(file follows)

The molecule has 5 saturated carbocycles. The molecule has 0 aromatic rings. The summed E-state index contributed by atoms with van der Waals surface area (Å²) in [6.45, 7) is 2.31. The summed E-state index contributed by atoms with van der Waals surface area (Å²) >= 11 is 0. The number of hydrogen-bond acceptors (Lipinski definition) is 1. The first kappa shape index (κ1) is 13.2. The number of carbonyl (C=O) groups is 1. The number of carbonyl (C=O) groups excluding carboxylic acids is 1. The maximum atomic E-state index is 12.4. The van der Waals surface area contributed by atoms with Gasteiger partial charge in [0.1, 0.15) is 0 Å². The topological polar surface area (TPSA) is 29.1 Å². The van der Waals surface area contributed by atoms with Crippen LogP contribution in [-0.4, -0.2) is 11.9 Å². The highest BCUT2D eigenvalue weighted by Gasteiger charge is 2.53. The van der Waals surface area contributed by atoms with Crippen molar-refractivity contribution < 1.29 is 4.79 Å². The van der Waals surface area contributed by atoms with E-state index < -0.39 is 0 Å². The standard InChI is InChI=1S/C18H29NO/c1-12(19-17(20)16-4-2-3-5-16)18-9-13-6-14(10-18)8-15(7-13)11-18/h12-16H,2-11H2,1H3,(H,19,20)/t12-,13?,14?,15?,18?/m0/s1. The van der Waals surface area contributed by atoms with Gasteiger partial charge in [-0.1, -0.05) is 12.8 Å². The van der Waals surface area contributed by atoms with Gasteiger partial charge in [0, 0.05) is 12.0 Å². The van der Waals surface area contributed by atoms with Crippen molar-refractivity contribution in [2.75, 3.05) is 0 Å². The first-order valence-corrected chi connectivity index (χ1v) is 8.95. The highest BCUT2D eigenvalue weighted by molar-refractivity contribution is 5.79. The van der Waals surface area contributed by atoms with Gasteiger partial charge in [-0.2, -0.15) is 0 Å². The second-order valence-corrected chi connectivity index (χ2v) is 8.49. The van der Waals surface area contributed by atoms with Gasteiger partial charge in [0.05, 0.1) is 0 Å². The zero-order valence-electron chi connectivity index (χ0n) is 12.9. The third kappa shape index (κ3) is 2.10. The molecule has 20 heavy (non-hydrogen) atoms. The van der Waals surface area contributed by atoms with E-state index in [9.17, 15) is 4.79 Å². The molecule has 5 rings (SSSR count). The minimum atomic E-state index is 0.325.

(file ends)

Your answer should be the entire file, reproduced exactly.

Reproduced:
The molecule has 5 saturated carbocycles. The molecule has 0 aromatic rings. The summed E-state index contributed by atoms with van der Waals surface area (Å²) in [6.45, 7) is 2.31. The summed E-state index contributed by atoms with van der Waals surface area (Å²) >= 11 is 0. The number of hydrogen-bond acceptors (Lipinski definition) is 1. The first kappa shape index (κ1) is 13.2. The number of carbonyl (C=O) groups is 1. The number of carbonyl (C=O) groups excluding carboxylic acids is 1. The maximum atomic E-state index is 12.4. The van der Waals surface area contributed by atoms with Gasteiger partial charge in [0.1, 0.15) is 0 Å². The topological polar surface area (TPSA) is 29.1 Å². The van der Waals surface area contributed by atoms with Crippen LogP contribution in [-0.4, -0.2) is 11.9 Å². The highest BCUT2D eigenvalue weighted by Gasteiger charge is 2.53. The van der Waals surface area contributed by atoms with Crippen molar-refractivity contribution < 1.29 is 4.79 Å². The van der Waals surface area contributed by atoms with E-state index < -0.39 is 0 Å². The standard InChI is InChI=1S/C18H29NO/c1-12(19-17(20)16-4-2-3-5-16)18-9-13-6-14(10-18)8-15(7-13)11-18/h12-16H,2-11H2,1H3,(H,19,20)/t12-,13?,14?,15?,18?/m0/s1. The van der Waals surface area contributed by atoms with Gasteiger partial charge in [-0.1, -0.05) is 12.8 Å². The van der Waals surface area contributed by atoms with Gasteiger partial charge in [0, 0.05) is 12.0 Å². The van der Waals surface area contributed by atoms with Crippen molar-refractivity contribution in [2.75, 3.05) is 0 Å². The first-order valence-corrected chi connectivity index (χ1v) is 8.95. The highest BCUT2D eigenvalue weighted by molar-refractivity contribution is 5.79. The van der Waals surface area contributed by atoms with Gasteiger partial charge in [-0.2, -0.15) is 0 Å². The second-order valence-corrected chi connectivity index (χ2v) is 8.49. The van der Waals surface area contributed by atoms with Gasteiger partial charge in [0.05, 0.1) is 0 Å². The zero-order valence-electron chi connectivity index (χ0n) is 12.9. The third kappa shape index (κ3) is 2.10. The molecule has 20 heavy (non-hydrogen) atoms. The van der Waals surface area contributed by atoms with E-state index in [9.17, 15) is 4.79 Å². The molecule has 5 rings (SSSR count). The minimum atomic E-state index is 0.325.